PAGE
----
For more information about transmissions and other related topics, follow the links on the next page.
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- AAMCO. "Transmission Troubleshooting - Automatic Transmission." (Oct. 12, 2009) http://www.aamco.com/troubleshooting/manual_transmission.html
- AAMCO. "Transmission Troubleshooting - Manual Transmission." (Oct. 12, 2009) http://www.aamco.com/troubleshooting/automatic_transmission.html
- American Transmissions (Texas). "Top 10 Reasons for Transmission Problems." (Nov. 25, 2011) http://americantransmissionsoftexas.com/transmission-maintenance/top-10-reasons-for-transmission-problems/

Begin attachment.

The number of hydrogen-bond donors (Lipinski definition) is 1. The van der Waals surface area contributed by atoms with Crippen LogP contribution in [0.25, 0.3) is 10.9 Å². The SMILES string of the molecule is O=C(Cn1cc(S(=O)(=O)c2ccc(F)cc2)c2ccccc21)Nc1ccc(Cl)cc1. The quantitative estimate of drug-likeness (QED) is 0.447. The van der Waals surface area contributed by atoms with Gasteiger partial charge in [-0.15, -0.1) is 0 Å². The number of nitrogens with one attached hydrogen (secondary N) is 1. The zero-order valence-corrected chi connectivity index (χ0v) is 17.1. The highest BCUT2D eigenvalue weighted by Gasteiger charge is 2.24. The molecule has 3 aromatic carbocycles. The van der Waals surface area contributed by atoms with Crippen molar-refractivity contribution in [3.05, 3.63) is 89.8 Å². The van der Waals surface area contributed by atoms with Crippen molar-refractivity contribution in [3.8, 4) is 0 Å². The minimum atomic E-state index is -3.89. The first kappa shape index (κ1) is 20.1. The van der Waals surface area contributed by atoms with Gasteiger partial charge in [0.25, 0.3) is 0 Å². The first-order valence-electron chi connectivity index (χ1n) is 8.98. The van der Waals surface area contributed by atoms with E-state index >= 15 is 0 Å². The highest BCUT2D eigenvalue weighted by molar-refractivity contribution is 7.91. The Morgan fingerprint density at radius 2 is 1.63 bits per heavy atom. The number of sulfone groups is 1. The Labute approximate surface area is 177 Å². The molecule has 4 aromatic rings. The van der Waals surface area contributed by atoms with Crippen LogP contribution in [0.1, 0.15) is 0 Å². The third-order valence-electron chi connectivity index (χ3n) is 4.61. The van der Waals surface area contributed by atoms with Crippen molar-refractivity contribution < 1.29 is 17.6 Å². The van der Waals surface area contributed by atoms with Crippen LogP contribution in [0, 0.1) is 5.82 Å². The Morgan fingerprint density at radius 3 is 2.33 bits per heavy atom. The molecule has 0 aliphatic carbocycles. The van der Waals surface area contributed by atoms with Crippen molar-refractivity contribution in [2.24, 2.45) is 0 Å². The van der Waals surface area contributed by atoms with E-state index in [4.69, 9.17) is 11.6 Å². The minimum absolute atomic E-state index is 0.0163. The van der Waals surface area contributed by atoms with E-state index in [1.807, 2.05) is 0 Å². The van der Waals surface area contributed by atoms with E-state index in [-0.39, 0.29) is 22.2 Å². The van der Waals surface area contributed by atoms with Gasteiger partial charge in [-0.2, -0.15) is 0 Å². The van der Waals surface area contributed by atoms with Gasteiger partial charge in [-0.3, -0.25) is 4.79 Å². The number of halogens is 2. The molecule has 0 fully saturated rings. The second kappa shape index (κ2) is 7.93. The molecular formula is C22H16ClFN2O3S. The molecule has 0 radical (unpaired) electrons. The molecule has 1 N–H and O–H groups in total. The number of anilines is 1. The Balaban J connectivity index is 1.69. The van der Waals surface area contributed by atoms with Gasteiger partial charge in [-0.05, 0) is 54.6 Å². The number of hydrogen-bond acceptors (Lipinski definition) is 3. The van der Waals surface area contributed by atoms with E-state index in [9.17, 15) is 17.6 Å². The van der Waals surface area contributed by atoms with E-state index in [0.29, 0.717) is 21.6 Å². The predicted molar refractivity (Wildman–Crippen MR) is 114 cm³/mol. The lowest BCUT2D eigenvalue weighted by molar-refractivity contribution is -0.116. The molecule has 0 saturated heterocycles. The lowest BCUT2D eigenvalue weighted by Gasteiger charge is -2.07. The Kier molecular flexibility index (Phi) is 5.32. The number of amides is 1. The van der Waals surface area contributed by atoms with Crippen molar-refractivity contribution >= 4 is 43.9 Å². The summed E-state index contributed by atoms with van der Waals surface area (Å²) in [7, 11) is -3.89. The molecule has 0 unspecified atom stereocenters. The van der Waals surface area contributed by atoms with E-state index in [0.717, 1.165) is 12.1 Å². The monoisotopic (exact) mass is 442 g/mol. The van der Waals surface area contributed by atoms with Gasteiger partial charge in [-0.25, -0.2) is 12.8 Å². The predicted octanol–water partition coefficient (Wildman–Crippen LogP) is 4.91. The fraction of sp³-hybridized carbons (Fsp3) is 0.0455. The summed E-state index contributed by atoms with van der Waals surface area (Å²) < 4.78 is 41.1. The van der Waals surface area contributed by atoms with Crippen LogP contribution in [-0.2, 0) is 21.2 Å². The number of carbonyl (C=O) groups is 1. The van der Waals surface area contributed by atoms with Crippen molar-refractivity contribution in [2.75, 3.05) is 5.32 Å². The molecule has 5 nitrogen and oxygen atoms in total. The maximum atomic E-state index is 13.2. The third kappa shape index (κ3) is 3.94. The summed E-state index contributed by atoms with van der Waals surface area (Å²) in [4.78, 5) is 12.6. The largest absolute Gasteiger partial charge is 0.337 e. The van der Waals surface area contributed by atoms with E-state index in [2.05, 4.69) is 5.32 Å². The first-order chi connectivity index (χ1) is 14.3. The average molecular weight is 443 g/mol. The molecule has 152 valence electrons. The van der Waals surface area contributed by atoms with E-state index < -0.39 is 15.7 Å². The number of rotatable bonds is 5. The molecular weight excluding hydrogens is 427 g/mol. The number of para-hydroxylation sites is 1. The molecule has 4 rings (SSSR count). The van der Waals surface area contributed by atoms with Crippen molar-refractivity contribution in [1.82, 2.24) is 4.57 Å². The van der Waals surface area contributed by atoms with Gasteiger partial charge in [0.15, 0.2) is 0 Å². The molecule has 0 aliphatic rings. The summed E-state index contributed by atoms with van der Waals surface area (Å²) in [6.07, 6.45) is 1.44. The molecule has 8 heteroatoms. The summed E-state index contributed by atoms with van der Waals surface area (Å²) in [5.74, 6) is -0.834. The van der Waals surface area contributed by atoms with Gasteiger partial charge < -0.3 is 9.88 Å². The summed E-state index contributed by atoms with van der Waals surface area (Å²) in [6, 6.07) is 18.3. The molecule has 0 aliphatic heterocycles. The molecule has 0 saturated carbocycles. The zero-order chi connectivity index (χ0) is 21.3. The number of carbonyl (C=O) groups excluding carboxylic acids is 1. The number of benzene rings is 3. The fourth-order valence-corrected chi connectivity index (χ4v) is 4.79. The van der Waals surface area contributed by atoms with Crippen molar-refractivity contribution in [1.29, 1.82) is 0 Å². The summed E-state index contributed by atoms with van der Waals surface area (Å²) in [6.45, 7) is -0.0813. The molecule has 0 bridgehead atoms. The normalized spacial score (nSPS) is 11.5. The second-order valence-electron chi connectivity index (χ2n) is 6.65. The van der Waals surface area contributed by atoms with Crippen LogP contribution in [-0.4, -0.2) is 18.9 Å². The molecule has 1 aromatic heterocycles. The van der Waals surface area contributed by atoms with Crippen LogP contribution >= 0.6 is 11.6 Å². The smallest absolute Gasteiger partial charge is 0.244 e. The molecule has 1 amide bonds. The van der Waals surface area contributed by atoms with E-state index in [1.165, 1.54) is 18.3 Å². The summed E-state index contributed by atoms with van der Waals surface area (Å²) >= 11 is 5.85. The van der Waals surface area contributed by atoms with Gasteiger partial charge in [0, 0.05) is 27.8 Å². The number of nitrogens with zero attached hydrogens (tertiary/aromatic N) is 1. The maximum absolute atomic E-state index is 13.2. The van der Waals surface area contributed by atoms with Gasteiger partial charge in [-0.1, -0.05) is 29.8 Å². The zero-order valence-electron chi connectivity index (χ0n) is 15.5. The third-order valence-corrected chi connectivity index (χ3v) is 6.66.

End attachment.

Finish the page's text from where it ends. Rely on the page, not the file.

- Autos.com. "Common Transmission Problems and How to Fix Them." (Nov. 24, 2011) http://www.autos.com/car-maintenance/common-transmission-problems-and-how-to-fix-them
- Gittleman, Mark. "Automatic Transmission Problems." Certifiedmastertech.com. Jan. 27, 2010. (Nov. 23, 2011) http://www.certifiedmastertech.com/wordpress/2010/01/27/automatic-transmission-problems/
- Lee Myles Transmissions and Auto Care. "Ten Tips to a Healthy Transmission." (Oct. 12, 2009) http://leemyles.com/faq.htm
- Procarcare.com. "Troubleshooting Basic Clutch and Manual Transmission Problems." (Nov. 26, 2011) http://www.procarcare.com/includes/content/resourcecenter/encyclopedia/ch20/20TSclutch.html